One of the most awesome things about science is how we’re literally always discovering new things. Not only that, scientists get a little thrill at getting to revise and update previous work, so no one is ever going to pretend like a new discovery didn’t upend everything we believed yesterday.

Which means there are always new and cool dinosaur facts floating to the surface, and even if you’re not a kid anymore, there’s no reason not to love these 16 fun tidbits of information.

16. It’s tough to picture.

T-rex didn’t have exposed teeth. It had full lip cover. they can be absolutely sure about this because the tooth enamel wouldnt survive constant exposure.

Most artists assumed a T-rex jaw would look like a crocodile jaw, but never considered that the croc’s teeth are protected by the water

15. That seems like an easy thing to fix.

Here’s a fun movie trivia fact from a famous dinosaur movie:

Do you remember in Jurassic Park the mosquito stuck in the amber where they supposedly got the DNA from?

Well, that is an elephant mosquito, the only mosquito that doesn’t suck blood, so it couldn’t possibly contain any dinosaur DNA.

14. Bless his heart.

My son somehow thinks its a travesty that they don’t exist anymore and will sit up at night and be upset he can’t know all the answers to his dinosaur questions.

13. They’ve seen a lot of sh%t.

That Sharks where around before Dinosaurs and Trees.

12. Just for starters.

Iguanodon, the most abundant dinosaur of them all, lived on 5 continents.

T. rex had a bite force of 6 tons.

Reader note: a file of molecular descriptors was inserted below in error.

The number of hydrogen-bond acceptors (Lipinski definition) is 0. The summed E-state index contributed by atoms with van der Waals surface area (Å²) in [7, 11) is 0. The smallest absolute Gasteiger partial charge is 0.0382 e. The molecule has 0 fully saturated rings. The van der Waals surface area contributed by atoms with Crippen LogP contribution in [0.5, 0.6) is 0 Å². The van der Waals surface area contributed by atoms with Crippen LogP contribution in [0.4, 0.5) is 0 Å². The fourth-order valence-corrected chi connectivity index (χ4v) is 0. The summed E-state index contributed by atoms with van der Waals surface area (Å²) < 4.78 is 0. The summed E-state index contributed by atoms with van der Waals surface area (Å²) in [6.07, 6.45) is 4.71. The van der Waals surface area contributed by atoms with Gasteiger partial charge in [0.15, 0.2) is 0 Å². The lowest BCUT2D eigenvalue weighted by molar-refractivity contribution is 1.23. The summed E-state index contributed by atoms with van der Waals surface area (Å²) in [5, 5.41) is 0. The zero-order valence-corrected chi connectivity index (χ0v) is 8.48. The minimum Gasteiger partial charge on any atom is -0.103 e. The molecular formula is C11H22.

Stegosaurus would flush blood through its plates, most likely to intimidate predators or attract mates.

The leg bones of large sauropods like argentinosaurus or seismosaurus could be 20 feet tall and weigh as much as a ton.

11. They’re running out of names.

There’s a dinosaur that was discovered in Australia near a Qantas airport, so they named it Qantassaurus.

10. I would have liked to have seen that.

Some herbivores didn’t join the adult herd until juveniles and were big enough. Before that, some lived in the forest/jungle in baby herds. For safety.

9. Only the birds survived.

Dinosaurs are a diverse group of reptiles of the clade Dinosauria. They first appeared during the Triassic period, between 243 and 233.23 million years ago, although the exact origin and timing of the evolution of dinosaurs is the subject of active research.

They became the dominant terrestrial vertebrates after the Triassic–Jurassic extinction event 201.3 million years ago; their dominance continued through the Jurassic and Cretaceous periods.

The fossil record demonstrates that birds are modern feathered dinosaurs, having evolved from earlier theropods during the Late Jurassic epoch. As such, birds were the only dinosaur lineage to survive the Cretaceous–Paleogene extinction event approximately 66 million years ago.

Dinosaurs can therefore be divided into avian dinosaurs, or birds; and non-avian dinosaurs, which are all dinosaurs other than birds.

8. And we probably never will.